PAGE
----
Tennessee and Mississippi State have taken similar trajectories this season.
It is true that three of the Bulldogs’ losses are not the caliber of some of the Vols’ losses, but there is no denying that both teams have seemingly taken a step back from where they were a year ago.
Both teams are coming in with second-year head coaches. Mississippi State’s Joe Moorehead won eight games last season, Pruitt winning just five, but there was warranted optimism for the two programs before the season began.
On Saturday, something will have to give.
Tennessee is coming off of a 43-14 loss to No. 3 Georgia. It was nothing to celebrate, to be sure, but there were a few positive takeaways that made the Vols’ immediate future a little brighter.
For Mississippi State, their last outing was just as bad but without the modicum of positivity. The Bulldogs were blasted by No. 12 Auburn, 56-23, but are coming to Knoxville off of a bye week.
For Jeremy Pruitt, the biggest concern he has for Mississippi State is their offense, which has averaged nearly 400 yards a game thus far.
“Looking at Mississippi State, I’m looking at their two-deep on offense,” Pruitt said Monday. “I think every starter they have, depending on who they have at quarterback, is a fourth or fifth year guy. It’s an experienced football team, a mature football team offensively.”
For most of the season, the Bulldogs’ offense has featured two quarterbacks in Tommy Stevens and Garrett Shrader. Stevens was a transfer from Penn State, where Moorehead was formally the offensive coordinator before landing in Starkville in 2018.
According to Pruitt, Tennessee’s defense will have to prepare for two quarterbacks that can use their arms and legs to make plays.
“What is the difference with (Shrader) and (Stevens) in the game,” Pruitt said. “I don’t see a whole lot. With Shrader, it looks like the running part with (Nick) Fitzgerald who was there before. Shrader can throw the football — you see how the game is called.”
“As you go back and look at their body of work, (Stevens) is running the football just as much, too. I think that’s who they are, so I don’t see a lot of differences,” Pruitt said.
Kylin Hill is also a big threat out of the backfield for Mississippi State. The junior running back has accounted for 596 yards on the ground and leads the SEC in yards after contact with 544.
Gaining yards after contact is an area where Georgia hurt the Vols last Saturday. Those Bulldogs ran for nearly 250 yards, much of which came after an orange jersey or two ricocheted off of them.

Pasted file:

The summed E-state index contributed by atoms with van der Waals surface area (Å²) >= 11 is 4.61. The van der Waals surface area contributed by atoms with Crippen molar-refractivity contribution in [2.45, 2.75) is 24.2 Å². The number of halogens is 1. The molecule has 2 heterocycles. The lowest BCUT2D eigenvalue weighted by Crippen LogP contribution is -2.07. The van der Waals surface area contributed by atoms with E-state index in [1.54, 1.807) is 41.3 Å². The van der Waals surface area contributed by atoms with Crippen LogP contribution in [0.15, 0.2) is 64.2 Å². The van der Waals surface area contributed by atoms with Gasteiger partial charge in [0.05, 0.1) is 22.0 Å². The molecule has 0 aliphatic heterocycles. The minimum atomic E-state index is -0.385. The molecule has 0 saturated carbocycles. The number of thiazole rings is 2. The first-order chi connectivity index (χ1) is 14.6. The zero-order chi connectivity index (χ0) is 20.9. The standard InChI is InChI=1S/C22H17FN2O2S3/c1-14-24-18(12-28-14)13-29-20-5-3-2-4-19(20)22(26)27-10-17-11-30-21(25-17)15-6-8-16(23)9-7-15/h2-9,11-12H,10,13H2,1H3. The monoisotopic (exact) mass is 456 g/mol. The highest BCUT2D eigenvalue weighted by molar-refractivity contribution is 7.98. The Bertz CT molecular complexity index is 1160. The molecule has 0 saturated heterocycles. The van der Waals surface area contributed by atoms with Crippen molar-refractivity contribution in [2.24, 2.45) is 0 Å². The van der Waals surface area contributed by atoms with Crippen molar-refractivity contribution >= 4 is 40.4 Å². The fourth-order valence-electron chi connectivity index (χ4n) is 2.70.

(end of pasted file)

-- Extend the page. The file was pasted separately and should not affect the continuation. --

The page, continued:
Pruitt hopes to get that fixed before facing another talented backfield as well as two mobile quarterbacks.
“Defensively (against Georgia), (there were) way too many yards after contact,” Pruitt said. “We’ve got to be able to generate pass rush. They created some tight windows and covers and made some throws and catches, but we’ve got to find a way to create negative plays.”
Tennessee found a little life on the offensive side of the ball against Georgia with true freshman quarterback Brian Maurer making his first start.
Maurer passed for 259 yards and a pair of touchdowns in the game but turned the ball over twice with an interception and a fumble.
Mississippi State’s defense makes a living off of creating turnovers, so much so, that they’ve created at least one turnover in 21-straight games which is the longest active streak in the college football.
That is something Tennessee offensive coordinator Jim Chaney and the Vols’ offense will have to be mindful of with a true freshman likely starting under center for the second straight week.
“Defensively, (Mississippi State) has some really good returning players,” Pruitt said. “Last year they had one of the best defenses in all of college football. They create negative plays by bringing pressure and put the offense a little bit on their heels. It’ll be a tremendous challenge for us.”
The first meeting between Mississippi State and Tennessee in seven years will kickoff at noon Eastern at Neyland Stadium on Saturday and will be nationally televised on the SEC Network.